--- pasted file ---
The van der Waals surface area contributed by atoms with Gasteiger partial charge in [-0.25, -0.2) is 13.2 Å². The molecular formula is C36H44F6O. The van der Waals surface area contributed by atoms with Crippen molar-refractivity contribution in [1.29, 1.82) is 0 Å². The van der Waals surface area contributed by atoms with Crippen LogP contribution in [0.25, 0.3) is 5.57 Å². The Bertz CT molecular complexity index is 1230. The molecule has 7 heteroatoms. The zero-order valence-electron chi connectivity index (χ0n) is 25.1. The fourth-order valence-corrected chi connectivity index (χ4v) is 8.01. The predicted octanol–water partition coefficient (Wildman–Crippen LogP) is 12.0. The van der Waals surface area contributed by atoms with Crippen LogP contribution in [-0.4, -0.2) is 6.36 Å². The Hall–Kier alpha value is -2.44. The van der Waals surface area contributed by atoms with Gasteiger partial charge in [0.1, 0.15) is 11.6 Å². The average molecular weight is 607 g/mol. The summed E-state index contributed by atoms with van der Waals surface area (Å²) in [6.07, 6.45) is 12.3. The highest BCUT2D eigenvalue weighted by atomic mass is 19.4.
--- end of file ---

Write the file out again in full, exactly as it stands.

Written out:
The van der Waals surface area contributed by atoms with Gasteiger partial charge in [-0.25, -0.2) is 13.2 Å². The molecular formula is C36H44F6O. The van der Waals surface area contributed by atoms with Crippen molar-refractivity contribution in [1.29, 1.82) is 0 Å². The van der Waals surface area contributed by atoms with Crippen LogP contribution in [0.25, 0.3) is 5.57 Å². The Bertz CT molecular complexity index is 1230. The molecule has 7 heteroatoms. The zero-order valence-electron chi connectivity index (χ0n) is 25.1. The fourth-order valence-corrected chi connectivity index (χ4v) is 8.01. The predicted octanol–water partition coefficient (Wildman–Crippen LogP) is 12.0. The van der Waals surface area contributed by atoms with Crippen LogP contribution in [-0.4, -0.2) is 6.36 Å². The Hall–Kier alpha value is -2.44. The van der Waals surface area contributed by atoms with Gasteiger partial charge in [0.1, 0.15) is 11.6 Å². The average molecular weight is 607 g/mol. The summed E-state index contributed by atoms with van der Waals surface area (Å²) in [6.07, 6.45) is 12.3. The highest BCUT2D eigenvalue weighted by atomic mass is 19.4.